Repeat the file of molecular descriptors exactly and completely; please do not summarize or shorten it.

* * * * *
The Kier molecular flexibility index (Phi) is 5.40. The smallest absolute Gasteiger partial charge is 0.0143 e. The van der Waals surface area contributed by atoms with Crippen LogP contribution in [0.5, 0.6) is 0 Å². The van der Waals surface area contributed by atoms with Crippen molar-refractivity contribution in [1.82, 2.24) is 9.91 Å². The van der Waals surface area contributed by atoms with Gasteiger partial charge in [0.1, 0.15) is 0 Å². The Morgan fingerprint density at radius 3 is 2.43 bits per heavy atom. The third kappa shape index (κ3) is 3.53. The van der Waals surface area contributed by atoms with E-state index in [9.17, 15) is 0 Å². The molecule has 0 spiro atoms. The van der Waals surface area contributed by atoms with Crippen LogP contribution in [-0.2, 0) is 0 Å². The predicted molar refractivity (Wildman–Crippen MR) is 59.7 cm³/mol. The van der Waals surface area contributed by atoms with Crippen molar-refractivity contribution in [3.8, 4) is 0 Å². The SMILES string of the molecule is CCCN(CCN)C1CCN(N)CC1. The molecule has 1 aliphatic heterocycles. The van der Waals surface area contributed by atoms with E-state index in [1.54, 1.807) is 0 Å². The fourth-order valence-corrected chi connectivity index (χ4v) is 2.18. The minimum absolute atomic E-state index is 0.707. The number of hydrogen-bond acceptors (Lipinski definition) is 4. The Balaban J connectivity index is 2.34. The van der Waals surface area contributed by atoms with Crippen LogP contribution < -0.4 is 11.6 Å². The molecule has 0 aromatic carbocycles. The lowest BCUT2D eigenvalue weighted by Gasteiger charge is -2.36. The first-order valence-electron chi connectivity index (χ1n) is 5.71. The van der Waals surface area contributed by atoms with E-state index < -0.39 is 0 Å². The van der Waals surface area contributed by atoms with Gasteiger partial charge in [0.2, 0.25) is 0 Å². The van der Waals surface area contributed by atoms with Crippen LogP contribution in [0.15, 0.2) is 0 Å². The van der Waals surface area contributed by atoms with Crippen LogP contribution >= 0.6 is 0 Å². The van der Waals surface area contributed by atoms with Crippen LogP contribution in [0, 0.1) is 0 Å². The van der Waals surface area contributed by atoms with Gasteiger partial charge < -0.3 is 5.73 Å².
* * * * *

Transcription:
The Kier molecular flexibility index (Phi) is 5.40. The smallest absolute Gasteiger partial charge is 0.0143 e. The van der Waals surface area contributed by atoms with Crippen LogP contribution in [0.5, 0.6) is 0 Å². The van der Waals surface area contributed by atoms with Crippen molar-refractivity contribution in [1.82, 2.24) is 9.91 Å². The van der Waals surface area contributed by atoms with Gasteiger partial charge in [0.1, 0.15) is 0 Å². The Morgan fingerprint density at radius 3 is 2.43 bits per heavy atom. The third kappa shape index (κ3) is 3.53. The van der Waals surface area contributed by atoms with E-state index in [9.17, 15) is 0 Å². The molecule has 0 spiro atoms. The van der Waals surface area contributed by atoms with Crippen LogP contribution in [-0.2, 0) is 0 Å². The predicted molar refractivity (Wildman–Crippen MR) is 59.7 cm³/mol. The van der Waals surface area contributed by atoms with Crippen molar-refractivity contribution in [3.8, 4) is 0 Å². The SMILES string of the molecule is CCCN(CCN)C1CCN(N)CC1. The molecule has 1 aliphatic heterocycles. The van der Waals surface area contributed by atoms with E-state index in [1.54, 1.807) is 0 Å². The fourth-order valence-corrected chi connectivity index (χ4v) is 2.18. The minimum absolute atomic E-state index is 0.707. The number of hydrogen-bond acceptors (Lipinski definition) is 4. The Balaban J connectivity index is 2.34. The van der Waals surface area contributed by atoms with Crippen LogP contribution < -0.4 is 11.6 Å². The molecule has 0 aromatic carbocycles. The lowest BCUT2D eigenvalue weighted by Gasteiger charge is -2.36. The first-order valence-electron chi connectivity index (χ1n) is 5.71. The van der Waals surface area contributed by atoms with E-state index < -0.39 is 0 Å². The van der Waals surface area contributed by atoms with Gasteiger partial charge in [0.2, 0.25) is 0 Å². The van der Waals surface area contributed by atoms with Crippen LogP contribution in [0.15, 0.2) is 0 Å². The van der Waals surface area contributed by atoms with Crippen LogP contribution >= 0.6 is 0 Å². The van der Waals surface area contributed by atoms with Crippen LogP contribution in [0, 0.1) is 0 Å². The van der Waals surface area contributed by atoms with Gasteiger partial charge < -0.3 is 5.73 Å².